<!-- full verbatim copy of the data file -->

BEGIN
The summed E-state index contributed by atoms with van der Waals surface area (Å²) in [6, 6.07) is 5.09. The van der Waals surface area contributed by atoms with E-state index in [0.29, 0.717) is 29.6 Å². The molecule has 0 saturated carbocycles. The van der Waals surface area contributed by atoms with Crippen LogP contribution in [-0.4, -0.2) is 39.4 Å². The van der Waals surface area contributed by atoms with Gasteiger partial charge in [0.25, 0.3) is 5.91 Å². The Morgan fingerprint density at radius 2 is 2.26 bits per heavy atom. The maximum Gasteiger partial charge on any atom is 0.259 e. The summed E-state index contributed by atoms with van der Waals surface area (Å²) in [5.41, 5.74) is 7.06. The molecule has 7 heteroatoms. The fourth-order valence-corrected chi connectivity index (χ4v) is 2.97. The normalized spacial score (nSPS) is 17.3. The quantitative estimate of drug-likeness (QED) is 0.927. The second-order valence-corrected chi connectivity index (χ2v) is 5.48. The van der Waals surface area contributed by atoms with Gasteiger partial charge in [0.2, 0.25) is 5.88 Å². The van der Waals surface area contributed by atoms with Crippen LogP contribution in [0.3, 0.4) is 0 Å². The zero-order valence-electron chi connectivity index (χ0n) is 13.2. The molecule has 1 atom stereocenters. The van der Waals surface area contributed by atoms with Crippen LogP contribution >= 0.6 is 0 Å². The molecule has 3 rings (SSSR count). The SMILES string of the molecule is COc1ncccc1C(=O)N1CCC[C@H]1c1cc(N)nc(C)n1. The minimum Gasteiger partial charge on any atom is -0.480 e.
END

The summed E-state index contributed by atoms with van der Waals surface area (Å²) in [6, 6.07) is 5.09. The van der Waals surface area contributed by atoms with E-state index in [0.29, 0.717) is 29.6 Å². The molecule has 0 saturated carbocycles. The van der Waals surface area contributed by atoms with Crippen LogP contribution in [-0.4, -0.2) is 39.4 Å². The van der Waals surface area contributed by atoms with Gasteiger partial charge in [0.25, 0.3) is 5.91 Å². The Morgan fingerprint density at radius 2 is 2.26 bits per heavy atom. The maximum Gasteiger partial charge on any atom is 0.259 e. The summed E-state index contributed by atoms with van der Waals surface area (Å²) in [5.41, 5.74) is 7.06. The molecule has 7 heteroatoms. The fourth-order valence-corrected chi connectivity index (χ4v) is 2.97. The normalized spacial score (nSPS) is 17.3. The quantitative estimate of drug-likeness (QED) is 0.927. The second-order valence-corrected chi connectivity index (χ2v) is 5.48. The van der Waals surface area contributed by atoms with Gasteiger partial charge in [0.2, 0.25) is 5.88 Å². The van der Waals surface area contributed by atoms with Crippen LogP contribution in [0.3, 0.4) is 0 Å². The zero-order valence-electron chi connectivity index (χ0n) is 13.2. The molecule has 1 atom stereocenters. The van der Waals surface area contributed by atoms with Crippen LogP contribution >= 0.6 is 0 Å². The molecule has 3 rings (SSSR count). The SMILES string of the molecule is COc1ncccc1C(=O)N1CCC[C@H]1c1cc(N)nc(C)n1. The minimum Gasteiger partial charge on any atom is -0.480 e.